As part of a twofold workshop on diagrammatic practices we (Sher Doruff, Claudia Mongini, Thomas Jellis, Diego Gil Tizzoni and Christoph Brunner) have spent a weekend at Alpenhof in Appenzell, Switzerland. During that event, which targeted the relevance of diagrammatic practices in relation to research-creation, we were exposed to a continuous play of appearance and disappearance of out immediate environment due to the play of mist. The relation between affect and percept as an intrinsically diagrammatic processes where experience with something is always a tentative edging into existence. More on the entire workshop is coming soon. Here is the first video:

Nebulous Diagramming (Kunsthof Appenzell) from Christoph Brunner on Vimeo.

levels of nothingness - rafael lozano-hemmer

This is a short review on Lozano-Hemmer’s and Brian Massumi’s (in collaboration with Isabella Rossellini) work in progress “Levels of Nothingness” shown at the Guggenheim New York:

The Guggenheim’s Works in Progress series issuing its 25th anniversary this year, invited Lozano-Hemmer to present one of his works in progress. Levels of Nothingness is a synaesthetic performance of written, oral and visual dimensions. In collaboration with the actress Isabella Rossellini and the philosopher Brian Massumi Lozano-Hemmer and his team developed a voice-tracking system that responds to words in the form of lighting events. Attempting to create a relational model between the dimensions of thought in motion and audio-visual experiences the performance consisted of a 30 minute reading of philosophical quotes revolving around colour and perception clustered in conceptual blocks such as “emergence,” “singularity,” “body” or “transition.” Massumi’s philosophical influence in his work on colour and perception has been complemented by Rossellini’s beautiful voice and the “light dance” of more than 50 rock-and-roll concert lights.

The sensation that such an event generates is difficult to circumscribe in a classical manner such as light performance or interactive performance. What actually happened was a relational field of perception throughout the entire room. The perception of the visitor became amodal in its mode. In other words, one was immersed in light, a screen to read the quote that was aurally transmitted by Rossellini’s voice and enclosed in a slightly hazy room with the background noise of the lights moving and other bodies trying to capture the light at the ceiling. The human perception became amodal while the machine perception had its full attention focused on the voice and flow of words in their sonorities. The performance system for interaction became the perceiving entity as we (traditionally) expect the human sensory-motor system to work whereas the human perception was forced to reveal the amodality that perception is based on - synaesthesia as the point of entry for any perception to become noticeable and not as a strange abnormality of some particular individuals. Those who know the work of Massumi will realize that “Levels of Nothingness” might be one of the first attempts to make the synaesthetic amodality of perception apparent in a conscious and not only a pure experience. The collective modes of the event taking form cross many fields of expertise and experience that might be best described by the notion of mutual intensity for “a perception to come” - an intensive field of percepts offering themselves for experience to merge into presence without ever becoming immobile. On might regard the experiences generated in the event as an extensive continuum of collective intensive practices that has been extended for the first time to allow a wider audience to become part of the event. Thanks!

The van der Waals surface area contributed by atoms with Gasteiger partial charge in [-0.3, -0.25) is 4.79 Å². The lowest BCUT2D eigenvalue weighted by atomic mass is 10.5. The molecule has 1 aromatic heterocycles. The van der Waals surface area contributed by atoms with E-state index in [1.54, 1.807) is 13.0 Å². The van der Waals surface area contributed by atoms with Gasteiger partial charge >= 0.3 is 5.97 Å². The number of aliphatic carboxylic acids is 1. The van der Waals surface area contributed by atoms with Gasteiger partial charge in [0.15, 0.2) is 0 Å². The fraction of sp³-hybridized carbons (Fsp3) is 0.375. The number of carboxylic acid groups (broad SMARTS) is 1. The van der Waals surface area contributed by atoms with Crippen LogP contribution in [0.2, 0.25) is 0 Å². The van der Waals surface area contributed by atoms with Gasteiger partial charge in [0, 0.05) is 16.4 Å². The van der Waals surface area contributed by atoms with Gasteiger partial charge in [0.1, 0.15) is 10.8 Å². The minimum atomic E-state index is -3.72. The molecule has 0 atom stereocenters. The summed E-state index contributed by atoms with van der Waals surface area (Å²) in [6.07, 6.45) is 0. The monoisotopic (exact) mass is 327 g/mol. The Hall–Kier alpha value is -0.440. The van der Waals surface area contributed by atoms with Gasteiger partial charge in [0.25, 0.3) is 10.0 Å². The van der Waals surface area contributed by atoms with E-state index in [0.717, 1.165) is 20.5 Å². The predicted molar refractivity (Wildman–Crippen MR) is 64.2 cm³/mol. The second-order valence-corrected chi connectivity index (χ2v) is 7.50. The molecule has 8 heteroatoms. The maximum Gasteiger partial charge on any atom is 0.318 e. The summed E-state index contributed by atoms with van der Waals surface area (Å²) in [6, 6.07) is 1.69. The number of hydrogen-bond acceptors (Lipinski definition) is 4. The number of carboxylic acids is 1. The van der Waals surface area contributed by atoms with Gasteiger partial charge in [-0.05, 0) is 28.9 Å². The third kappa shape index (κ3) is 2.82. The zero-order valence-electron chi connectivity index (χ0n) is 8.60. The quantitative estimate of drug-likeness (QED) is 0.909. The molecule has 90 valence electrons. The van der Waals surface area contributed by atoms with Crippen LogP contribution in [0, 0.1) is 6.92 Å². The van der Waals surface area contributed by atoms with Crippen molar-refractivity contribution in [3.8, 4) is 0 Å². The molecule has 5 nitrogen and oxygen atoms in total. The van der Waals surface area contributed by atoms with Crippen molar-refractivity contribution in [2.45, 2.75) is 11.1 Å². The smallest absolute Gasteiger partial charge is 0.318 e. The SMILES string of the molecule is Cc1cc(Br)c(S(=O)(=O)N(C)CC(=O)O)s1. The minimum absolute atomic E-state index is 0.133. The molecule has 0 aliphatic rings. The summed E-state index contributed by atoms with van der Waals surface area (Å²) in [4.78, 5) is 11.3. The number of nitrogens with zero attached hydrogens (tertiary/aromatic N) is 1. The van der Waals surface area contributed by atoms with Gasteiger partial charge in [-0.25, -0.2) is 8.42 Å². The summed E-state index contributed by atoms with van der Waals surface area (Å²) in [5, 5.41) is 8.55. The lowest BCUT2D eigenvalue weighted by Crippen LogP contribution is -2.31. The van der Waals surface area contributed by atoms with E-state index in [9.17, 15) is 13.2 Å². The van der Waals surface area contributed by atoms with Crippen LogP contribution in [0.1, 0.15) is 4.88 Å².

Hopefully, a longer interview with Rafael Lozano-Hemmer and Brian Massumi will be published in one of the following issues of Inflexions - A Journal for Research-Creation.

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In one of my recent projects (”Nice-Looking Obstacles: Parkour as Urban Practice for Deterritorialization”), I have investigated the question of movement and architecture as rhythmical nexus through the practice of Parkour. One of my major arguments builds on Parkour’s consideration of obstacles as potential “landing-sites” for a different movement to take place. The engagement with architectural configurations and obstacles through movement recomposes the city, architecture and spacetime through the constant shifting of the movement-space-time nexus (see for example Bergson, Time and Free Will, Chapter II: “The Multiplicity of Conscious States; The Idea of Duration”). To conceptually derive from phenomenological tendencies in Arakawa and Gins and transform the practice of Parkour into a creative form of thought in motion, I use Deleuze and Guattari’s concepts of rhythm, refrain, assemblage and milieu. My major concern aims at the question of how architecture cannot only become more fluid or lend itself for interesting encounters, but what are the ecologies of practices that radically open the potential of movement and encounter to create new relational concepts of spacetime. The full article will be published soon in AI & Society but I would like to provide an excerpt of the most conceptually dense section.

The excerpt: “Architectural Body - the Concept of Landing Sites

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